As digital technologies spread rapidly throughout the developing world, more and more poor people are creating digital footprints. Financial services providers are using these data trails to build their customer base and develop new products that better serve the needs of the poor. But the lack of regulatory checks on how companies can use personal data increasingly exposes people in low-income countries to risks, such as data abuse and cyber crime. Most countries rely on the Western model of individual consumer consent for data usage, a system that is increasingly unrealistic. Research shows it would take the average person 76 days to read all the data disclosures. In countries where literacy rates are low, language barriers high, and connections unreliable, customers are even less able to give informed consent.
CGAP has concluded that the consumer consent model is broken. New approaches to data privacy and protection are needed. As emerging and developing economies transition toward digital economies, they urgently need to adopt realistic policies that shift more responsibility on providers to safeguard consumers and build trust in digital products. In doing so, they have a unique opportunity to build modern data protection and privacy regimes that are fit for the future. Now is the time for a dialogue about how data can best serve the interests of poor people.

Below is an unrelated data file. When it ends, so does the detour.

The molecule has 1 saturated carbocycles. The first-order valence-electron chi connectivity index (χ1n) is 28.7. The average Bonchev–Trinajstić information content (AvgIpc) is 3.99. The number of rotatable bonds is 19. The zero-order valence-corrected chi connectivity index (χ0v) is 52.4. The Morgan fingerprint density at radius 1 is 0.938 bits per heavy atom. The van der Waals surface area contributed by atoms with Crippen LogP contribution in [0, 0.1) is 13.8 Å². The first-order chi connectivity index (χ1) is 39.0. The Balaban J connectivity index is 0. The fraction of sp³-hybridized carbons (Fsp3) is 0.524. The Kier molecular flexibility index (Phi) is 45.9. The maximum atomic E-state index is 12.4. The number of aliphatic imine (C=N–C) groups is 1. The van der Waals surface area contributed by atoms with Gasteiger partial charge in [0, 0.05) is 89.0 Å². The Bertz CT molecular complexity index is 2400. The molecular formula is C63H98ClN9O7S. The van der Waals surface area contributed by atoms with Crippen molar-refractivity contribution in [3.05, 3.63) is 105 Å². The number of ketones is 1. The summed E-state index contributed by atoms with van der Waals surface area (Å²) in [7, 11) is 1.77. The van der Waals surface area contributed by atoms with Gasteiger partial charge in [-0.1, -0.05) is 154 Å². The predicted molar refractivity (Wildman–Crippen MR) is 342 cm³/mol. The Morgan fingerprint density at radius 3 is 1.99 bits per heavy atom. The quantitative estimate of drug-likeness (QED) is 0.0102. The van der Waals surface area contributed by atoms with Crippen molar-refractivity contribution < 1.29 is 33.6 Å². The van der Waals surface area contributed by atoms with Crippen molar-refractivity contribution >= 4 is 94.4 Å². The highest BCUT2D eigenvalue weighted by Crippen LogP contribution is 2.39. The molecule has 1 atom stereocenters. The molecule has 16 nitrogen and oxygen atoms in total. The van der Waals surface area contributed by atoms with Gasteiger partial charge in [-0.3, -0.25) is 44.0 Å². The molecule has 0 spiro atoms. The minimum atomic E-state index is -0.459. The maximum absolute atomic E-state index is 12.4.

Data generated by low-income consumers’ use of mobile phones and digital financial services can help expand financial inclusion, but its use can also result in the loss of privacy and other harm. These benefits and risks will be explored in this data protection blog series.
WEBINAR 13 JUNE 2019
CGAP analyst David Medine and Renuka Sane, finance professor at the National Institute of Public Finance and Policy in India, provide evidence that the consumer consent model is broken and explain why a new data paradigm is needed, one that puts more responsibility on the service providers instead of consumers.
WEBINAR 15 OCTOBER 2018
CGAP experts Paul Makin and David Medine introduced key vulnerabilities in mobile financial services that expose poor people to fraud and suggested countermeasures to address data security. See also the blog and slide deck.